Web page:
Monday, 1 May 2017

MOZAMBIQUE: Air Travel In Mozambique?

Many companies have professed an interest in Mozambique’s domestic air market, but they have all given up in the end. Why, no one knows. But the Civil Aviation Institute of Mozambique (IACM) thinks that perhaps the market is not so attractive.

The Mozambican Civil Aviation Institute (IACM) this week launched a public tender for the allocation of domestic, regional and intercontinental air routes, at a time when the country is experiencing a crisis in the passenger air transport sector. DW Africa talked with IACM spokesman Francisco Cabo.

DW Africa: Is this tender being launched a response to the parlous state of Mozambique’s air transport services, and in this sense the result of President Filipe Nyusi visit to LAM, or is it just normal IACM procedure?

Francisco Cabo (FC): This is a normal procedure. The Civil Aviation Institute of Mozambique (IACM) regularly launches these competitions so that national and international operators can compete to offer, within their capacities, their services on the routes that are established.

DW Africa: There have been companies in the past which have expressed an interest in operating domestically, for some years. What has prevented the entry of these operators into the Mozambique market?

FC: From a legal point of view, nothing. We have received requests from operators to operate in the domestic market. It must be taken into account that in the Republic of Mozambique we have 17 licensed operators. The fact is that most of these operators have targeted the charter segment.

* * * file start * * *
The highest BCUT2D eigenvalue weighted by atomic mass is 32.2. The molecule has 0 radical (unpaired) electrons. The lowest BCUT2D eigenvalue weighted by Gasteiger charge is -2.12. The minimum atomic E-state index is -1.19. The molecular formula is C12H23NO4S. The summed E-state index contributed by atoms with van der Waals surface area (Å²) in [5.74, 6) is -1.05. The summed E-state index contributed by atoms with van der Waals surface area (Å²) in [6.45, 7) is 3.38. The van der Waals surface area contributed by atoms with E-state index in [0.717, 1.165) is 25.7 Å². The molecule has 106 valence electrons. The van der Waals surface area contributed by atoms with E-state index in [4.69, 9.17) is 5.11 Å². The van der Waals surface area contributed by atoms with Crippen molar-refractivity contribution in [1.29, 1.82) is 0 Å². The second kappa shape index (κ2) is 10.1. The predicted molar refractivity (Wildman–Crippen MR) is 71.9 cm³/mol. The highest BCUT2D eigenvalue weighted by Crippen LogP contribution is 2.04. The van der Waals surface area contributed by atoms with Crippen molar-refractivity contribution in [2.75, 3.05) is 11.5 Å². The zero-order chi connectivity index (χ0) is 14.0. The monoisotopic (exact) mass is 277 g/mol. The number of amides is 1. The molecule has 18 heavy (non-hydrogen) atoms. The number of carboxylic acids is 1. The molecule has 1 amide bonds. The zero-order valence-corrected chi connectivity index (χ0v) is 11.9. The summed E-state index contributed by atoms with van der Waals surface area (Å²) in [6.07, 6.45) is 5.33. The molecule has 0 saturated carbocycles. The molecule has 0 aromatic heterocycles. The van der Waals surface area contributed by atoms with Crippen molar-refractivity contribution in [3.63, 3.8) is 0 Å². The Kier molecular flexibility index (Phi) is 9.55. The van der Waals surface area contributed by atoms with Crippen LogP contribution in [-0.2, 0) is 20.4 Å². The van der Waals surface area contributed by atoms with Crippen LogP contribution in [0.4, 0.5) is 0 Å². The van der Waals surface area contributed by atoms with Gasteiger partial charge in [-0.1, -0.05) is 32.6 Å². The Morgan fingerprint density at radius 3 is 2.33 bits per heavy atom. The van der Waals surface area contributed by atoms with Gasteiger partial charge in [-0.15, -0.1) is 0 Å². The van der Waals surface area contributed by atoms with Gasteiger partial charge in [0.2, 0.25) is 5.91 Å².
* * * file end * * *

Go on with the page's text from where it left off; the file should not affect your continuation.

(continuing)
Another reason is the International Civil Aviation Organization’s internationally defined standards, with five certification phases that all operators have to go through in order to start operating in Mozambique. Not long ago, we had two companies in the certification process, one of which completed all the phases then decided not to do go into operation after all.

DW Africa: What were the reasons for this last minute change of heart?

FC: No official reason was presented to the IACM. We assume that there were reasons related to the airline itself. We have not received any notification.

DW Africa: It is quite ridiculous that many Mozambicans go to South Africa first, in order to reach Nampula in their own country, using international airlines such as South African Airways.

FC: Yes, but we have to look at conditions in our market. For example, Mozambique is on the European Union’s blacklist. So what you mention has to do with this specific situation that we are experiencing. Large companies setting up in Mozambique end up creating these situations by barring their workers using national airlines, so we have this situation.

DW Africa: Is the Mozambican air market attractive enough to arouse interest from international air operators?

FC: You have to look first at the structure of the market. We are talking about a country where we have approximately 24 million people. Of those, how many actually travel by plane? From the domestic point of view, only about 600,000 people a year. This is less than that in the South African market. So our analysis of this issue must begin there. Why do we not have large companies operating on domestic flights? Perhaps there is not so much the attractiveness of a very big market. The air transport market in Mozambique is not as elastic as it may seem.
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